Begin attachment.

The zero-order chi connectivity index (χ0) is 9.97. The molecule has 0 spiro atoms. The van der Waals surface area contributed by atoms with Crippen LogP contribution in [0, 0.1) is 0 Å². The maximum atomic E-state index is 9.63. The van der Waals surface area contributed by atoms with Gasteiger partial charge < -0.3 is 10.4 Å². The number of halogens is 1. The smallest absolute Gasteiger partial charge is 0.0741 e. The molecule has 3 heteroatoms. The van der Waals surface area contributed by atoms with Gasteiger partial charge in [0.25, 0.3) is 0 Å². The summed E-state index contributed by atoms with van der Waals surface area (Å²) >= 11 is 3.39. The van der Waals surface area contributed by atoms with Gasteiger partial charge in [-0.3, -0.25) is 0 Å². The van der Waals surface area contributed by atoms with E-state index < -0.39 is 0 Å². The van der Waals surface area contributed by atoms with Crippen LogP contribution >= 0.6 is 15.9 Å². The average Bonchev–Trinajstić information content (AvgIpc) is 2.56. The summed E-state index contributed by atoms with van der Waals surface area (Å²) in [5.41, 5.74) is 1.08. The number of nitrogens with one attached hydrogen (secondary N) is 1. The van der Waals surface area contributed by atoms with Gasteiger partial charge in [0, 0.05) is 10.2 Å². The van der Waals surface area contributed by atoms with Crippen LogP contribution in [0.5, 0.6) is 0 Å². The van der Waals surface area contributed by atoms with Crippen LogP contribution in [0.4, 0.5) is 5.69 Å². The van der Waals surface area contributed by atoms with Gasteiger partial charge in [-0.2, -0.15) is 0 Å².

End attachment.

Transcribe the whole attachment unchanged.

The zero-order chi connectivity index (χ0) is 9.97. The molecule has 0 spiro atoms. The van der Waals surface area contributed by atoms with Crippen LogP contribution in [0, 0.1) is 0 Å². The maximum atomic E-state index is 9.63. The van der Waals surface area contributed by atoms with Gasteiger partial charge < -0.3 is 10.4 Å². The number of halogens is 1. The smallest absolute Gasteiger partial charge is 0.0741 e. The molecule has 3 heteroatoms. The van der Waals surface area contributed by atoms with Gasteiger partial charge in [0.25, 0.3) is 0 Å². The summed E-state index contributed by atoms with van der Waals surface area (Å²) >= 11 is 3.39. The van der Waals surface area contributed by atoms with Gasteiger partial charge in [-0.3, -0.25) is 0 Å². The van der Waals surface area contributed by atoms with E-state index < -0.39 is 0 Å². The van der Waals surface area contributed by atoms with Crippen LogP contribution >= 0.6 is 15.9 Å². The average Bonchev–Trinajstić information content (AvgIpc) is 2.56. The summed E-state index contributed by atoms with van der Waals surface area (Å²) in [5.41, 5.74) is 1.08. The number of nitrogens with one attached hydrogen (secondary N) is 1. The van der Waals surface area contributed by atoms with Gasteiger partial charge in [0, 0.05) is 10.2 Å². The van der Waals surface area contributed by atoms with Crippen LogP contribution in [0.5, 0.6) is 0 Å². The van der Waals surface area contributed by atoms with Crippen LogP contribution in [0.4, 0.5) is 5.69 Å². The van der Waals surface area contributed by atoms with Gasteiger partial charge in [-0.2, -0.15) is 0 Å².